DP World buys Unifeeder for $764m

Dubai-based DP World said it bought Denmark-based Unifeeder Group for $764 million. (Reuters)
Updated 07 August 2018
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DP World buys Unifeeder for $764m

  • Unifeeder deal to boost presence in global supply chain
  • Acquisition subject to approvals

DUBAI: DP World said it bought Denmark-based Unifeeder Group for $764 million.

It acquired the container and shortsea network from the Nordic Capital Fund and other shareholders, the Dubai-based ports operator said in a statement.
The Danish group reported reveunes of about €510 million last year.

DP World hopes the acquisition will boost its presence in the global supply chain and reduce inefficiencies.

“The ever growing deployment of ultra- large container vessels has made high-quality connectivity from hub terminals crucial for our customers and Unifeeder is a best-in-class logistics provider in this space with a strong reputation in Europe,” DP World Chairman Sultan Ahmed Bin Sulayem, said.

“Our aim is to leverage on the in-house expertise of Unifeeder and to accelerate growth in this scalable platform to deliver value for all stakeholders.”

DP World called Unifeeder “an important and growing” network in Europe serving both deep-sea hubs and other markets.

The port operator said that the sale is expected to close in the fourth quarter of this year.

DP World operates 80 terminals in over 40 countries and is majority owned by the government of Dubai.


Germany: US calling European cars a threat is ‘frightening’

Updated 16 February 2019
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Germany: US calling European cars a threat is ‘frightening’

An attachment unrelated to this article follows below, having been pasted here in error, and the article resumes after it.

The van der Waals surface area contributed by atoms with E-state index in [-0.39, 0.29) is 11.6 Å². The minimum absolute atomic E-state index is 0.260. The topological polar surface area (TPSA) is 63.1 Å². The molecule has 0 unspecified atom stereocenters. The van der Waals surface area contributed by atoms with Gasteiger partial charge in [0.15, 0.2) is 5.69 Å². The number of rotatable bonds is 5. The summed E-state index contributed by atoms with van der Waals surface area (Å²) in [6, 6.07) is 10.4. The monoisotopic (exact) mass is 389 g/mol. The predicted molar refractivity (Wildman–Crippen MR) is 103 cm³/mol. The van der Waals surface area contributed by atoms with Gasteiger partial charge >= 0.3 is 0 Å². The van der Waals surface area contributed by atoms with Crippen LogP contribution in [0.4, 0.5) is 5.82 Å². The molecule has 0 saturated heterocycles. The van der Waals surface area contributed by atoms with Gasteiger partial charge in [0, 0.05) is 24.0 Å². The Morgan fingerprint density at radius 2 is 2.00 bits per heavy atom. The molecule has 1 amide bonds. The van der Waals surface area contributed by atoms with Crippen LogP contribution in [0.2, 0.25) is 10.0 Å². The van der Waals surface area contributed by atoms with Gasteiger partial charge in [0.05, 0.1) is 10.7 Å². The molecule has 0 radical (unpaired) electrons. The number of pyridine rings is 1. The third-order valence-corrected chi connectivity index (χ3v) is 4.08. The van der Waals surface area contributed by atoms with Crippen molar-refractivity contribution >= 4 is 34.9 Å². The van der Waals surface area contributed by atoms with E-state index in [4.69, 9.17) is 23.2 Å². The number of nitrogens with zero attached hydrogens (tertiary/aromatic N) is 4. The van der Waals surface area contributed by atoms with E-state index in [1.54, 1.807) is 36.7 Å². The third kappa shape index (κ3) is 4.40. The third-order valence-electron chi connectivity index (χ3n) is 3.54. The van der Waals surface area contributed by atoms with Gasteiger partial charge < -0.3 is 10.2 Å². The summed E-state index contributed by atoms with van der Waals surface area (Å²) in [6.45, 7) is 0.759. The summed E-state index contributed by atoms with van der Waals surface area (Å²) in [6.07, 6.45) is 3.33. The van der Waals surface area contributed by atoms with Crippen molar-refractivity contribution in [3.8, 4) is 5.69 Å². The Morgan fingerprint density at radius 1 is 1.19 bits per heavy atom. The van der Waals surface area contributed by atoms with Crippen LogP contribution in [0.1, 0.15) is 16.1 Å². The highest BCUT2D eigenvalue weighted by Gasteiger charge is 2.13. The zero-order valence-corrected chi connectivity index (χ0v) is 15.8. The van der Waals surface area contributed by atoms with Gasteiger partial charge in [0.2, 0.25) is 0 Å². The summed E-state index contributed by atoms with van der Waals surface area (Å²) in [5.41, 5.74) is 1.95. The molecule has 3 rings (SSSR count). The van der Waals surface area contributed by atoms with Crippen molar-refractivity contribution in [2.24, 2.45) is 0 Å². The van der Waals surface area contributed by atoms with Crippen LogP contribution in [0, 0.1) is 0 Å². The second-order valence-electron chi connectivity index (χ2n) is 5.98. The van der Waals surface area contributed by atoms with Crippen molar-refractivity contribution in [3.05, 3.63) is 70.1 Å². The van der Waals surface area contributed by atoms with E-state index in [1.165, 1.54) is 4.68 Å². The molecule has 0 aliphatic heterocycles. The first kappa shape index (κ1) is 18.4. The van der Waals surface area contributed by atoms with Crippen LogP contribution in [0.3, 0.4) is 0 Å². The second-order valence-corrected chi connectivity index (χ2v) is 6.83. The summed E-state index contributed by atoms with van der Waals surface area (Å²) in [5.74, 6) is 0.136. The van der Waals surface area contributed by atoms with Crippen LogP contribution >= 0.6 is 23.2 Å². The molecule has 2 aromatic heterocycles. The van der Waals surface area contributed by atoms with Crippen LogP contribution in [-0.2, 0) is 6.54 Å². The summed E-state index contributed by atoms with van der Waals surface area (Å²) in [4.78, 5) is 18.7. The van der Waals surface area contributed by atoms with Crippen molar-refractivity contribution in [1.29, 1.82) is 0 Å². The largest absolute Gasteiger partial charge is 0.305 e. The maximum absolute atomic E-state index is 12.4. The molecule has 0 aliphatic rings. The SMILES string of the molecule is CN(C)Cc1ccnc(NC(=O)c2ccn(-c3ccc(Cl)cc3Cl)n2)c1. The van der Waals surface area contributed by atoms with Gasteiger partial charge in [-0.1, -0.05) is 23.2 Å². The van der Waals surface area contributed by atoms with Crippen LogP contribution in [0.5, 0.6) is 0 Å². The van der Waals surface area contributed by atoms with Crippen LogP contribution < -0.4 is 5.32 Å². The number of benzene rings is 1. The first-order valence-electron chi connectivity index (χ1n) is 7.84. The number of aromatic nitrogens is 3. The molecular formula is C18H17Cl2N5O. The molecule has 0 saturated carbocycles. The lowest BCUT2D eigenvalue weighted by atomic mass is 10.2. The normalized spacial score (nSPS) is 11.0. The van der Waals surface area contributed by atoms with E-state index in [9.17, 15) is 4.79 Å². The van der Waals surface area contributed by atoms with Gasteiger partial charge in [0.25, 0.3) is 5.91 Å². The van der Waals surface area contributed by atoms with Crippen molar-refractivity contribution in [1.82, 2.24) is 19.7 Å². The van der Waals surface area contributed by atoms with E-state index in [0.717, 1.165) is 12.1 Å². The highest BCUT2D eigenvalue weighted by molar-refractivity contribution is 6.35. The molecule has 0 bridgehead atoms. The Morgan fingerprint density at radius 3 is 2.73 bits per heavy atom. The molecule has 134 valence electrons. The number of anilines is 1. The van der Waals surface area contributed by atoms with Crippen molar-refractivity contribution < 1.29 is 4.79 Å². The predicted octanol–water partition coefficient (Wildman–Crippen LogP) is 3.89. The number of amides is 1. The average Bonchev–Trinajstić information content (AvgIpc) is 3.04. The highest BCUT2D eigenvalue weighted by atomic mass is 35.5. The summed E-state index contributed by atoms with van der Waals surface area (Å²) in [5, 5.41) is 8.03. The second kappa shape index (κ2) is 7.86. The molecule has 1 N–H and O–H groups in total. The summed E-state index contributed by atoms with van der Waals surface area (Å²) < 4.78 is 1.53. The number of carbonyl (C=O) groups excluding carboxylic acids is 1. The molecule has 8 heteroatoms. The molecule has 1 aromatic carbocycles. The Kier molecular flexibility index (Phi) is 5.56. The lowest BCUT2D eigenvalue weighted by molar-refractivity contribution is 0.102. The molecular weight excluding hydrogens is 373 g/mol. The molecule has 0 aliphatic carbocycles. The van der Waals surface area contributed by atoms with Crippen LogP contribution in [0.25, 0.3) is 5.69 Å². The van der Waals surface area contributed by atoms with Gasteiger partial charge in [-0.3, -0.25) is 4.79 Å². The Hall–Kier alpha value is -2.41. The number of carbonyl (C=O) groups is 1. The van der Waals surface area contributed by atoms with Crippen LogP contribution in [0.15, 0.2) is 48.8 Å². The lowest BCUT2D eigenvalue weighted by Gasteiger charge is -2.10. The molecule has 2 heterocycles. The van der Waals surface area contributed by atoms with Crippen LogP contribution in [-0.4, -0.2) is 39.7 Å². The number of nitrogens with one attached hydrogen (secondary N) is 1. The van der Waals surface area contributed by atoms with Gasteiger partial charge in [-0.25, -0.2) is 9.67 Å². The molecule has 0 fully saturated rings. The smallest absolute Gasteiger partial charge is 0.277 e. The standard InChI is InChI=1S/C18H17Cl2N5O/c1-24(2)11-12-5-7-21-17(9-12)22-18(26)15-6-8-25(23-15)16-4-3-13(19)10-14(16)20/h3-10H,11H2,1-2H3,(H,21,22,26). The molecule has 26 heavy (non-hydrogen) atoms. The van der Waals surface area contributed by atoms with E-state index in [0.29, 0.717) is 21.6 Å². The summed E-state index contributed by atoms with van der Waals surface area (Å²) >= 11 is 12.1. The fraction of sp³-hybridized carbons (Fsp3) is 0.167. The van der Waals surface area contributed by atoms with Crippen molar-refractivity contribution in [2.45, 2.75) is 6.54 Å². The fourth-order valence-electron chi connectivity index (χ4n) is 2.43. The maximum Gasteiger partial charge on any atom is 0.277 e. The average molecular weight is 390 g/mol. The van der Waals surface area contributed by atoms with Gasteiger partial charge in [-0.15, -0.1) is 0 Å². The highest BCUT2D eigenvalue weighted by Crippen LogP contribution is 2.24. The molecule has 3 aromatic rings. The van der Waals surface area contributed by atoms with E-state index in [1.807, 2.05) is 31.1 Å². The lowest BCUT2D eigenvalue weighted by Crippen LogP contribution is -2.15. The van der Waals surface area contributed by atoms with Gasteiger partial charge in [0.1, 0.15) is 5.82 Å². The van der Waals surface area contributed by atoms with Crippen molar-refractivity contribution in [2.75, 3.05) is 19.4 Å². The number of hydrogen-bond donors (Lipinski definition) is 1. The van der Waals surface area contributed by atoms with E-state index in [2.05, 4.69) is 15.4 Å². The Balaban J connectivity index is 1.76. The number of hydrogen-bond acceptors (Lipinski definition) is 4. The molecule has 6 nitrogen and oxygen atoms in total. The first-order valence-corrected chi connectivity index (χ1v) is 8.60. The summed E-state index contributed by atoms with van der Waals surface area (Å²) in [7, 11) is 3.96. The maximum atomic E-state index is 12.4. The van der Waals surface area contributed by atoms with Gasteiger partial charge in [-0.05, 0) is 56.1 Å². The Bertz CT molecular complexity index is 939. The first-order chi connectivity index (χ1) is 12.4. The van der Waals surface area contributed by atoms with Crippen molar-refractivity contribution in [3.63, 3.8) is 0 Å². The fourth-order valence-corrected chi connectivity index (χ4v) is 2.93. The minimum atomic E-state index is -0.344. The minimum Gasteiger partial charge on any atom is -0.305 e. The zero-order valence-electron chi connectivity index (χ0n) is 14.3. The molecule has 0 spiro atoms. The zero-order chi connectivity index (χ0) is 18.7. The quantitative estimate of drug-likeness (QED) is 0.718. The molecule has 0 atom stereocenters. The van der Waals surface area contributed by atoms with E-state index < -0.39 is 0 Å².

• ‘If these cars ... suddenly spell a threat to US national security, then that is frightening to us’

MUNICH, Germany: German Chancellor Angela Merkel on Saturday labelled as “frightening” tough US trade rhetoric planning to declare European car imports a national security threat.

“If these cars... suddenly spell a threat to US national security, then that is frightening to us,” she said.

Merkel pointed out that the biggest car plant of German luxury brand BMW was not in Bavaria but in South Carolina, from where it exports vehicles to China.

“All I can say is it would be good if we could resume proper talks with one another,” she said at the Munich Security Conference.

“Then we will find a solution.”

A US Commerce Department report has concluded that auto imports threaten national security, setting the stage for possible tariffs by the White House, two people familiar with the matter said Thursday.

The investigation, ordered by President Donald Trump in May, is “positive” with respect to the central question of whether the imports “impair” US national security, said a European auto industry source.

“It’s going to say that auto imports are a threat to national security,” said an official with another auto company.

The report, which is expected to be delivered to the White House by a Sunday deadline, has been seen as a major risk for foreign automakers.

Trump has threatened to slap 25 percent duties on European autos, especially targeting Germany, which he says has harmed the American car industry.

After receiving the report, the US president will have 90 days to decide whether to move ahead with tariffs.

Trump in July reached a trade truce with European Commission President Jean-Claude Juncker, with the two pledging no new tariffs while the negotiations continued.

Brussels has already drawn up a list of €20 billion ($22.6 billion) in US exports for retaliatory tariffs should Washington press ahead, the commission’s Director-General for Trade Jean-Luc Demarty told the European Parliament last month.

The White House has used the national security argument — saying that undermining the American manufacturing base impairs military readiness, among other claims — to impose steep tariffs on steel and aluminum imports, drawing instant retaliation from the EU, Canada, Mexico and China.

Trading partners have sometimes reacted with outrage at the suggestion their exports posed a threat to US national security.